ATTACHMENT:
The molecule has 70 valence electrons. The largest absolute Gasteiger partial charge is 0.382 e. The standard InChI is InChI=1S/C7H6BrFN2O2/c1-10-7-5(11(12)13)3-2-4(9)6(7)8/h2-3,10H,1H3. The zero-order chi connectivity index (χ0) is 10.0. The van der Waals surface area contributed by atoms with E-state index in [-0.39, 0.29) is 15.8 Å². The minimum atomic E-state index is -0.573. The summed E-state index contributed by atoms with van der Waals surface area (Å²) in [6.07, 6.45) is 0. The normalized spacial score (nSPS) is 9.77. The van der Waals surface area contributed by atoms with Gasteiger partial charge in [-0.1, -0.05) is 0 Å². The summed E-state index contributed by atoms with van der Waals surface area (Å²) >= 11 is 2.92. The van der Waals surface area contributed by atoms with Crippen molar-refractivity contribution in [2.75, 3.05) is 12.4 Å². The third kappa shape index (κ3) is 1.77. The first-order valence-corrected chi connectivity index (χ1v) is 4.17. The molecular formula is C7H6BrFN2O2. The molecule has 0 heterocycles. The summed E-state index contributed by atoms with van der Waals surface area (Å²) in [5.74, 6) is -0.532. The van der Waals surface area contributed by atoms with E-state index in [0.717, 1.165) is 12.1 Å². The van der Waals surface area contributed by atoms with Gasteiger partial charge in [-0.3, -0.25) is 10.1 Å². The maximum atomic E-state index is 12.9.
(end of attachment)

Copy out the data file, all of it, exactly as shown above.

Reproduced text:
The molecule has 70 valence electrons. The largest absolute Gasteiger partial charge is 0.382 e. The standard InChI is InChI=1S/C7H6BrFN2O2/c1-10-7-5(11(12)13)3-2-4(9)6(7)8/h2-3,10H,1H3. The zero-order chi connectivity index (χ0) is 10.0. The van der Waals surface area contributed by atoms with E-state index in [-0.39, 0.29) is 15.8 Å². The minimum atomic E-state index is -0.573. The summed E-state index contributed by atoms with van der Waals surface area (Å²) in [6.07, 6.45) is 0. The normalized spacial score (nSPS) is 9.77. The van der Waals surface area contributed by atoms with Gasteiger partial charge in [-0.1, -0.05) is 0 Å². The summed E-state index contributed by atoms with van der Waals surface area (Å²) >= 11 is 2.92. The van der Waals surface area contributed by atoms with Crippen molar-refractivity contribution in [2.75, 3.05) is 12.4 Å². The third kappa shape index (κ3) is 1.77. The first-order valence-corrected chi connectivity index (χ1v) is 4.17. The molecular formula is C7H6BrFN2O2. The molecule has 0 heterocycles. The summed E-state index contributed by atoms with van der Waals surface area (Å²) in [5.74, 6) is -0.532. The van der Waals surface area contributed by atoms with E-state index in [0.717, 1.165) is 12.1 Å². The van der Waals surface area contributed by atoms with Gasteiger partial charge in [-0.3, -0.25) is 10.1 Å². The maximum atomic E-state index is 12.9.